• Peter F. Hamilton horrifically abuses this in The Night's Dawn Trilogy with the most literal interpretation of Deus Ex Machina as a computer so advanced as to have the powers of a God literally turns a character into a God so they can fix everything. Most of the last book is spent searching for the Deus Ex Machina plot device, but once it is found basically everything wrong in the universe is fixed within a dozen pages.

There are a couple of problems here. First, the entire thing is a blatant case of Complaining About Plot Twists You Don't Like, which is expressly forbidden at the top of the page. Second, it fails one of the requirements of the trope, that a Deus Ex Machina must be sudden or unexpected. The resolution of the Night's Dawn trilogy is the result of a subplot that begins with evidence of an encounter with an actual god, clearly described as such, in the ancient records of an alien species. This results in a deep-space expedition whose specific purpose is to track down this god and ask for its help, because no one can think of any other way to combat the unstoppable threat that is currently destroying human civilization. All of this happens in a book whose title is The Naked God. In other words, it is not possible for Hamilton to more clearly telegraph where the story is going and what kind of ending it is likely to have. This is the exact opposite of "sudden or unexpected".

Accordingly, I am rewriting this item to (1) remove the complaining and (2) point out that it averts the trope with a lampshade the size of the Greater Magellanic Cloud.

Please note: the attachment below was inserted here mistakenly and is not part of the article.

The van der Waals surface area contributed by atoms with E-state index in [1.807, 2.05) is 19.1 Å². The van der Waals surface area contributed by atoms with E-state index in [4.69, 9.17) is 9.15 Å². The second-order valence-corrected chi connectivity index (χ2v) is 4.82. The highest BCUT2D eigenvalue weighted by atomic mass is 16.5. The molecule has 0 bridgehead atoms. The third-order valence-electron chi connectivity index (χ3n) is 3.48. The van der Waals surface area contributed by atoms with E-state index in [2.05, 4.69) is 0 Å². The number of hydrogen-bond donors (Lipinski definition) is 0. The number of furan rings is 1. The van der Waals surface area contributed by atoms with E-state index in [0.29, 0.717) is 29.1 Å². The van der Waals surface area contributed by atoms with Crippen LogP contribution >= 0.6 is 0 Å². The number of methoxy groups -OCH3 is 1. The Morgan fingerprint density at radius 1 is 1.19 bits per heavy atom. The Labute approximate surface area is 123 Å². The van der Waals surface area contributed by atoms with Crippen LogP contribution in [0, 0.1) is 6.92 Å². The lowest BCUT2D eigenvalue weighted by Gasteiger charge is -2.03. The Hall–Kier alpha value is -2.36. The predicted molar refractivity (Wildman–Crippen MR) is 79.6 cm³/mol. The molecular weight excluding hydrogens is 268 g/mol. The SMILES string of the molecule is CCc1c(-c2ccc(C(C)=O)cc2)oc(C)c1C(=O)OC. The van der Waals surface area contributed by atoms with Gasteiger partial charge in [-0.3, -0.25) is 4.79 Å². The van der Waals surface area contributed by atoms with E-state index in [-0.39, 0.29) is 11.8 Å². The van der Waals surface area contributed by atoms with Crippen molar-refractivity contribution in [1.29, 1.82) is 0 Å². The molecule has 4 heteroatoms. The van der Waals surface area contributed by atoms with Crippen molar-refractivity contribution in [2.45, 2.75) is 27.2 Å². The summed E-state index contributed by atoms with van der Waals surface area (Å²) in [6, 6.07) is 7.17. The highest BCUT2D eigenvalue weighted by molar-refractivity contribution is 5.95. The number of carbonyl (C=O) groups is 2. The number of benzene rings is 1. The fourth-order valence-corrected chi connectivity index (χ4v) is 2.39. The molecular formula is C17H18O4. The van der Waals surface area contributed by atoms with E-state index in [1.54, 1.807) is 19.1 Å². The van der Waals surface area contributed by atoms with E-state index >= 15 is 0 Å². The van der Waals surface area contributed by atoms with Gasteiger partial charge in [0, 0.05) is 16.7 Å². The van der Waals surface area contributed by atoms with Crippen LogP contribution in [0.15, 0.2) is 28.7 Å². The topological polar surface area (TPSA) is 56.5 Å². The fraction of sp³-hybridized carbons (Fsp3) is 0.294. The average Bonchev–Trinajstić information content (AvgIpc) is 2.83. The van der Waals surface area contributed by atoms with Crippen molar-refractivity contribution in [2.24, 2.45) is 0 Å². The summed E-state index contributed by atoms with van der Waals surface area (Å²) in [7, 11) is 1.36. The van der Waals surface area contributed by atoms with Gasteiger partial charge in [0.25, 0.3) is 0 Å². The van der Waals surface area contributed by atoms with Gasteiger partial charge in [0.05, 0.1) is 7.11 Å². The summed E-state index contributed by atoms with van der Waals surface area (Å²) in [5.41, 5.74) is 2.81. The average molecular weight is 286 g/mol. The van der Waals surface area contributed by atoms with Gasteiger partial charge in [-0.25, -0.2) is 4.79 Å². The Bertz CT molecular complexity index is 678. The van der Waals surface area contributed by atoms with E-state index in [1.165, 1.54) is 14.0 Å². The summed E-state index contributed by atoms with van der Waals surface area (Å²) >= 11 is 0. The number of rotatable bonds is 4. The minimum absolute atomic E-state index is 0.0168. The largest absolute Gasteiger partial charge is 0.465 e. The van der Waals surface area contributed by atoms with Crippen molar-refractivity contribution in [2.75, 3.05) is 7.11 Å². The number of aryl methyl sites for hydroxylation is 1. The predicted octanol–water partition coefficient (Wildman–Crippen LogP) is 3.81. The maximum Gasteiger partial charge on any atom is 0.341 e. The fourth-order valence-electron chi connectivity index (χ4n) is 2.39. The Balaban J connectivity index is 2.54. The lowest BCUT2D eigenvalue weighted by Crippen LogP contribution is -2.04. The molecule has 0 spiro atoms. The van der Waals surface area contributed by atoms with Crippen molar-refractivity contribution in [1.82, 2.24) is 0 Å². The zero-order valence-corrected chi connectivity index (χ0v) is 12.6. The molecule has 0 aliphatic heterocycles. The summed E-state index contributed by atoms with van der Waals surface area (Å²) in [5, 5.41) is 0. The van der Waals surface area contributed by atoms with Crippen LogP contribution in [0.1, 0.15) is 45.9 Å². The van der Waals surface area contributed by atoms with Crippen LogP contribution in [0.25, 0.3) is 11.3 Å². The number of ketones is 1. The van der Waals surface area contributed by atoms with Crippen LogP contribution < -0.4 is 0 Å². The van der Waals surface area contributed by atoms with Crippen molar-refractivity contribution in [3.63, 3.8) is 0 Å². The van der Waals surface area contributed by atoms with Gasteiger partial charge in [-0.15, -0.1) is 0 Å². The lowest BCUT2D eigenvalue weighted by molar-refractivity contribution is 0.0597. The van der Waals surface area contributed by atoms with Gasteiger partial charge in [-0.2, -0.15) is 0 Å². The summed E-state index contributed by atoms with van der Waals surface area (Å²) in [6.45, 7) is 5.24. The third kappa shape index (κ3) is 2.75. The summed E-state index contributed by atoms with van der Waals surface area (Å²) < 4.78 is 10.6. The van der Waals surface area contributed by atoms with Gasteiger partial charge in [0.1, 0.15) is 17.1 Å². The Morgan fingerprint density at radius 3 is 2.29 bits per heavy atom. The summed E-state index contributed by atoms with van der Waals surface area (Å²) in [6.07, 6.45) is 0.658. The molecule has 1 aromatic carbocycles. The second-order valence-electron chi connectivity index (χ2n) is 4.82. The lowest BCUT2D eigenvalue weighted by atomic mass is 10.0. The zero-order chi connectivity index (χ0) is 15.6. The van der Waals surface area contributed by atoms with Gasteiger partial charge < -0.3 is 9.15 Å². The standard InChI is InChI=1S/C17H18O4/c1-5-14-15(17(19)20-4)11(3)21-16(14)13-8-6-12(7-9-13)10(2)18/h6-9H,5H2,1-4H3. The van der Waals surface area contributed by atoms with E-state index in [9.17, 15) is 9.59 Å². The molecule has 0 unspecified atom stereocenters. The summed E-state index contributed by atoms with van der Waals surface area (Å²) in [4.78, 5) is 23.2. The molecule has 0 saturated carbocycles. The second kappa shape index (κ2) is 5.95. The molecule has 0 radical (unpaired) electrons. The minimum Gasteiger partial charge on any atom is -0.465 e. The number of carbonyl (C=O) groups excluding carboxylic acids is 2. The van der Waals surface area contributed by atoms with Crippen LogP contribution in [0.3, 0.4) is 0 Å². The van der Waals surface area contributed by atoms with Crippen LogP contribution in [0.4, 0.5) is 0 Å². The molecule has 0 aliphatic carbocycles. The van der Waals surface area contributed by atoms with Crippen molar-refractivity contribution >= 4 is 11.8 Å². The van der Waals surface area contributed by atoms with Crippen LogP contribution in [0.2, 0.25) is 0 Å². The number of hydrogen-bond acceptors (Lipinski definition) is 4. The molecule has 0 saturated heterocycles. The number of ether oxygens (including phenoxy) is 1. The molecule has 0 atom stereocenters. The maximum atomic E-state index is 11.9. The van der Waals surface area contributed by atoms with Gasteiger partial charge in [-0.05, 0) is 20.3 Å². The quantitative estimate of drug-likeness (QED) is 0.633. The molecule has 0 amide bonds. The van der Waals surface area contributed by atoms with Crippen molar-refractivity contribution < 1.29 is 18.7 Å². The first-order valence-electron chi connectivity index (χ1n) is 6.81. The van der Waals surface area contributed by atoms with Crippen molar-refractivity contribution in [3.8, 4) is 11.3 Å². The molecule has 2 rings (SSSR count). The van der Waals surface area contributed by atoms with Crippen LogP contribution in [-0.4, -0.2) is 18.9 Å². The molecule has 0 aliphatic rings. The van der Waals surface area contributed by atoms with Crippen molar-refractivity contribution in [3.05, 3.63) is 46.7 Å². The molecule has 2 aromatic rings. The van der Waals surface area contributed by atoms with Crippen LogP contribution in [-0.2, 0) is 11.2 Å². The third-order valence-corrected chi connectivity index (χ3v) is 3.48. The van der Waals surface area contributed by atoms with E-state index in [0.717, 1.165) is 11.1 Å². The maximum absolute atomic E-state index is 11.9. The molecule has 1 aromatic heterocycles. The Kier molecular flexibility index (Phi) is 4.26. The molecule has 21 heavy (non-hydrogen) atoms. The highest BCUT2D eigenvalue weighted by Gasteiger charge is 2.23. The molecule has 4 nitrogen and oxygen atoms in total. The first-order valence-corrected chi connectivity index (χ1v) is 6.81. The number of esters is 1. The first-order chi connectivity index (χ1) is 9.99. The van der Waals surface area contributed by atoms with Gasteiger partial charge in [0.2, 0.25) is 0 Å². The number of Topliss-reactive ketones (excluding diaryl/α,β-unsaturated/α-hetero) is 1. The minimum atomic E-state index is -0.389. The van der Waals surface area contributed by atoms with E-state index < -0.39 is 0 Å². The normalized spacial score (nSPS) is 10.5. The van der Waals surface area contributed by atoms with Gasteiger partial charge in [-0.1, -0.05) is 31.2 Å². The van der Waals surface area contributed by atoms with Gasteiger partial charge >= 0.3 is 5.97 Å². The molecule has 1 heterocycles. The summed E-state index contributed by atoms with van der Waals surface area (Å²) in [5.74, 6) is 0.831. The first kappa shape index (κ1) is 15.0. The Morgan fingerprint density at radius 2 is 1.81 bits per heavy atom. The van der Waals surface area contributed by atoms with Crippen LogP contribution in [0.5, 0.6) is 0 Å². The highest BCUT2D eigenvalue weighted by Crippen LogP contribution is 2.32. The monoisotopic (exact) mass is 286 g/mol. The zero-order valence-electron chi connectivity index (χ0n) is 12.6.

11:56:18 AM Sep 22nd 2014
The Literature folder currently contains this:

  • Michael Crichton novels live on this. The main characters work heroically to try to solve a problem (which as often as not was created essentially by a couple of bad decisions, followed by a series of events where exactly the worst possible thing happens in each case), almost but not quite succeeding at several points, only to find out in the end that the problem effectively goes away on its own.

This is not an example. This is a vague generalization. An example would name one or more specific Crichton works and provide some brief specific details on why those works qualify for this trope. Since this item contains no specific information at all, I am deleting it.
10:59:39 AM Feb 25th 2014
I am guessing in nominate Deus ex Machina in the crowner in the "pages that need the ymmv banner" thread. This is a subtrope to Ass Pull, that is ymmv.
12:42:24 PM Nov 27th 2013
There's a series by the same name as this trope, how should that be added to TV Tropes?
01:11:24 PM Nov 27th 2013
Create it in the correct namespace and add disambiguation notes both there and on this page.
10:54:38 AM Oct 22nd 2013
edited by
Suppose a character is in a situation where they are very close to dying, cannot escape on their own (due to being too incapacitated), and the only person within proximity to save them is...preoccupied. And there is no plausible means by which to direct their attention. Then the author literally throws something at them to get their attention so that character saves the dying one. And to really hammer it in, the author outright calls it a Deus ex Machina. Would it be this trope?
01:30:09 AM Jun 27th 2013
Can I add a bit about what Deus Ex Machina means? The whole philosophy thing about god in the machine, or is it politically incorrect?
05:41:33 AM Jun 27th 2013
edited by
Isn't it covered by the second paragraph? What exactly do you want to add?
03:14:55 PM Feb 4th 2013
In Dodgeball: A True Underdog Story, after the Average Joes win the finale against the Purple Cobras and it is revealed that Peter sold the gym to Whitey, Peter is awarded a treasure chest full of money allowing him to buy controlling stake in Globo-Gym. The treasure chest has "Deus Ex Machina" on it.
08:32:30 AM Feb 5th 2013
If you want to add an example, just put it on the page.
07:49:17 AM Jan 11th 2013
Seriously, if an example doesn't belong on this page, edit it out. Don't drop a massive justifying edit underneath.
07:00:33 PM Sep 24th 2012